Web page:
Skin Cancer Updates
Melanoma: higher vitamin D levels may indicate better prognosis
- Higher levels of vitamin D are associated with better prognosis in melanoma.
Why this matters
- The study found an association with prognostic indicators, but a causative relationship cannot be confirmed.
- Retrospective pilot study evaluating the association between the clinicopathological features of melanoma and corresponding serum vitamin D level in the patient; cohort was comprised of 109 melanomas diagnosed at a single center.
- Funding: None disclosed.
- Vitamin deficiency was identified in 32% of patients (vitamin D level <50 nmol/L).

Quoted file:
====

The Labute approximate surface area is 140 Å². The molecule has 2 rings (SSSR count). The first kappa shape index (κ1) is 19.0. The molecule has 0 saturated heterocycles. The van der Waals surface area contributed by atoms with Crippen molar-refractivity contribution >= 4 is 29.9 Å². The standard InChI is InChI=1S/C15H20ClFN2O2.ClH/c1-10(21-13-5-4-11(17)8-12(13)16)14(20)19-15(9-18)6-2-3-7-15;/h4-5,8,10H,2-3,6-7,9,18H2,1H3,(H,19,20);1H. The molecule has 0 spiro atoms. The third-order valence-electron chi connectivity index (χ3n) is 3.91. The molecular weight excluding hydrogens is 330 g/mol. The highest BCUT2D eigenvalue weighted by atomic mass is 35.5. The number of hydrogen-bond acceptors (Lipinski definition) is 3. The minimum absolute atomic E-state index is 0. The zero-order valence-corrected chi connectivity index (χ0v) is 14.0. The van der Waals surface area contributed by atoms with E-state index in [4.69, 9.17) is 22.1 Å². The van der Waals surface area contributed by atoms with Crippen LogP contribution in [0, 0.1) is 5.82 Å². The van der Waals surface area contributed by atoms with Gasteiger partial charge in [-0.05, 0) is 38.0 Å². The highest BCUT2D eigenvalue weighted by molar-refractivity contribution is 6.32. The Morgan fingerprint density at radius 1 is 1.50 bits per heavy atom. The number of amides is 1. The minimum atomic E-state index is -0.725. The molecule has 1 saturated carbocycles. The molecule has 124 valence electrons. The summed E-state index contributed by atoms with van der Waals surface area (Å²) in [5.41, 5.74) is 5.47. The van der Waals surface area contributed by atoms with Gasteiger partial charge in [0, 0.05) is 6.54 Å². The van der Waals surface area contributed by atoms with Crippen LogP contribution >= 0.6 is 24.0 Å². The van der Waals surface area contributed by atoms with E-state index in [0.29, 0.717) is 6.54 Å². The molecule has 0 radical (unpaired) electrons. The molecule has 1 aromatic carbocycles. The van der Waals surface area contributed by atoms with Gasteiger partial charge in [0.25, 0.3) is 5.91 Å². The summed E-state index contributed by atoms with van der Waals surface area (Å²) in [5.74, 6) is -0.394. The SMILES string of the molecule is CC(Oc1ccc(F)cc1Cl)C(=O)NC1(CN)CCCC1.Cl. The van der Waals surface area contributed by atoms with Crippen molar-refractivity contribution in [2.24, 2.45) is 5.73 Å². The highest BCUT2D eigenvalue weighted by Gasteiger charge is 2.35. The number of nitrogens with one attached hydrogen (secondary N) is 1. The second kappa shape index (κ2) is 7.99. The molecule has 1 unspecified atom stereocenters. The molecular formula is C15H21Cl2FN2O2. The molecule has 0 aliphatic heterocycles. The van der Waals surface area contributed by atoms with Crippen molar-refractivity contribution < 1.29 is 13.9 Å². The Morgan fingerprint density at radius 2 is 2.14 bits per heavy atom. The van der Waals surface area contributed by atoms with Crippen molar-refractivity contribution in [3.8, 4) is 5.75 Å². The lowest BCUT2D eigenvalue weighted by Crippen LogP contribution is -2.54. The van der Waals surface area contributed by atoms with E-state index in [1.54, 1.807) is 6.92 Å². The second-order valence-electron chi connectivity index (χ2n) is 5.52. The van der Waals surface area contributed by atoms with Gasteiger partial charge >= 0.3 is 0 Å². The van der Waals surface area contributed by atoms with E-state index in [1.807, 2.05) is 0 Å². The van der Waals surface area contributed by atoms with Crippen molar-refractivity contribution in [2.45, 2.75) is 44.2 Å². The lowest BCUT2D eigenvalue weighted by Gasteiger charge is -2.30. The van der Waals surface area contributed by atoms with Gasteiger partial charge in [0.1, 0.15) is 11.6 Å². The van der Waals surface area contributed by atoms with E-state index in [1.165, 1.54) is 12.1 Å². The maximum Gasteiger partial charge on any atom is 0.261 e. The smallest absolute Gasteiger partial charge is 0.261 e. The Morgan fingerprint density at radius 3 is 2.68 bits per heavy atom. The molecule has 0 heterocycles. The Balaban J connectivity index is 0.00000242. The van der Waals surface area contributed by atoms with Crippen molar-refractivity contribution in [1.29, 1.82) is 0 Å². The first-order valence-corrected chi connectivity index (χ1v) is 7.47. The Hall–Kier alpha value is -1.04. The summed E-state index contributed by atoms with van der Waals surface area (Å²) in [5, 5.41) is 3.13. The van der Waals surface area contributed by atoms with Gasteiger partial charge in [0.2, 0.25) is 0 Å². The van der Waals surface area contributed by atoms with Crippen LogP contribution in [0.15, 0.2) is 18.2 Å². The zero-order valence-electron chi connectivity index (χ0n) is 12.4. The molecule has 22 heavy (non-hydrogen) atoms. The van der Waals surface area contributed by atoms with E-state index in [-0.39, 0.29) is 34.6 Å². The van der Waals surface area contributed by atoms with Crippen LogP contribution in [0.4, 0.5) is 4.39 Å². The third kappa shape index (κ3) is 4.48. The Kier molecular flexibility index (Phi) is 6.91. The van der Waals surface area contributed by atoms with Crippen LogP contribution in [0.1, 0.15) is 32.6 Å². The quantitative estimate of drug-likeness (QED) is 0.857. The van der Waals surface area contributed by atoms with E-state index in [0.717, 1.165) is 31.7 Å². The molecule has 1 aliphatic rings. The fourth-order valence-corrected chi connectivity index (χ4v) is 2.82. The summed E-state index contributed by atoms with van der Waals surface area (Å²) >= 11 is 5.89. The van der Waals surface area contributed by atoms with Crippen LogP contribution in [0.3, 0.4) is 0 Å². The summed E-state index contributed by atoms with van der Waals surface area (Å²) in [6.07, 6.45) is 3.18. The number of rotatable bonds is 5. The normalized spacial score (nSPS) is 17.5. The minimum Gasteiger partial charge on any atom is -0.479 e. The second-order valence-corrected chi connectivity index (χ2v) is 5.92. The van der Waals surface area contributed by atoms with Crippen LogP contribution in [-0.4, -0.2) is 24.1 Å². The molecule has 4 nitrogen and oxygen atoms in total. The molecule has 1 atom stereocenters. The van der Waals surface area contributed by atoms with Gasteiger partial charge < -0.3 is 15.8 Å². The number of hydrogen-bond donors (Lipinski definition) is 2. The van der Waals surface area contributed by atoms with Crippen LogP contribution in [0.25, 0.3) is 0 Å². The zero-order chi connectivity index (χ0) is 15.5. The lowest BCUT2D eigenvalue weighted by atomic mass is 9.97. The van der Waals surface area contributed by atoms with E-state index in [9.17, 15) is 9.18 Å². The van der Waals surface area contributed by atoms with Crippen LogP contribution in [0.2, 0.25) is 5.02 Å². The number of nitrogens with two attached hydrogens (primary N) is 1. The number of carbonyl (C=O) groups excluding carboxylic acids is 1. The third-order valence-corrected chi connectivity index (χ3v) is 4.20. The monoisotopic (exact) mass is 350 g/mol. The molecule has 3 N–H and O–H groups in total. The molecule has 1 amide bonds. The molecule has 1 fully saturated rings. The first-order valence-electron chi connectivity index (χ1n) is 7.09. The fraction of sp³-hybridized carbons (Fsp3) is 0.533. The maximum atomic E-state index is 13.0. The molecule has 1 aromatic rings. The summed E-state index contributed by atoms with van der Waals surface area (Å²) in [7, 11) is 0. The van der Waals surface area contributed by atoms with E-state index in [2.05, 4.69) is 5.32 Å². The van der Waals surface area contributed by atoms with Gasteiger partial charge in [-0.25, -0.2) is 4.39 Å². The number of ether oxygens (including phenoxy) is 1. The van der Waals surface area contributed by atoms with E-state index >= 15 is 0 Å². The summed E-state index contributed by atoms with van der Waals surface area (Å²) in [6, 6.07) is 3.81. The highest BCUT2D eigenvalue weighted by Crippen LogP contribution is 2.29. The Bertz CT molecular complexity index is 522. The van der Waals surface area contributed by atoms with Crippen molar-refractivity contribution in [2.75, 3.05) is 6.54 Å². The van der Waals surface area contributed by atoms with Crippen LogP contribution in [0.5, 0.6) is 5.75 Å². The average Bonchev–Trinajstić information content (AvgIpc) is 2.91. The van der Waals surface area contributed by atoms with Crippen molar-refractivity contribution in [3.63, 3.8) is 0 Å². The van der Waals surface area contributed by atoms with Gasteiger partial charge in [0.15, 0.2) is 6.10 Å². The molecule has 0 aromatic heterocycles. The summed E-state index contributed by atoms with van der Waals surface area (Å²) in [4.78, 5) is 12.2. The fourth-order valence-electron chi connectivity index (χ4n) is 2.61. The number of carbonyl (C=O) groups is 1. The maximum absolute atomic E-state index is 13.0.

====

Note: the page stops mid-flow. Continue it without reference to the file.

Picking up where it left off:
- Breslow thickness was associated with vitamin D level; higher mean serum vitamin D levels were noted in the thin tumors (mean, 67.0 nmol/L) compared with thick tumors (mean, 57.6 nmol/L; P=.045).
- After controlling for age and sex, higher serum vitamin D was significantly associated with lower Breslow thickness (r2, 0.055; test for linear trend P=.026).
- Mean serum vitamin D levels were higher in nonulcerated lesions (mean, 64.6 nmol/L) vs ulcerated ones (mean, 47.27 nmol/L; P=.006).
- Vitamin D levels were highest in melanoma desmoplastic melanoma subtypes (mean, 79.3 nmol/L) and superficial spreading melanoma (67.4 nmol/L; P=.019).
- Vitamin D levels not compared with those of healthy control patients.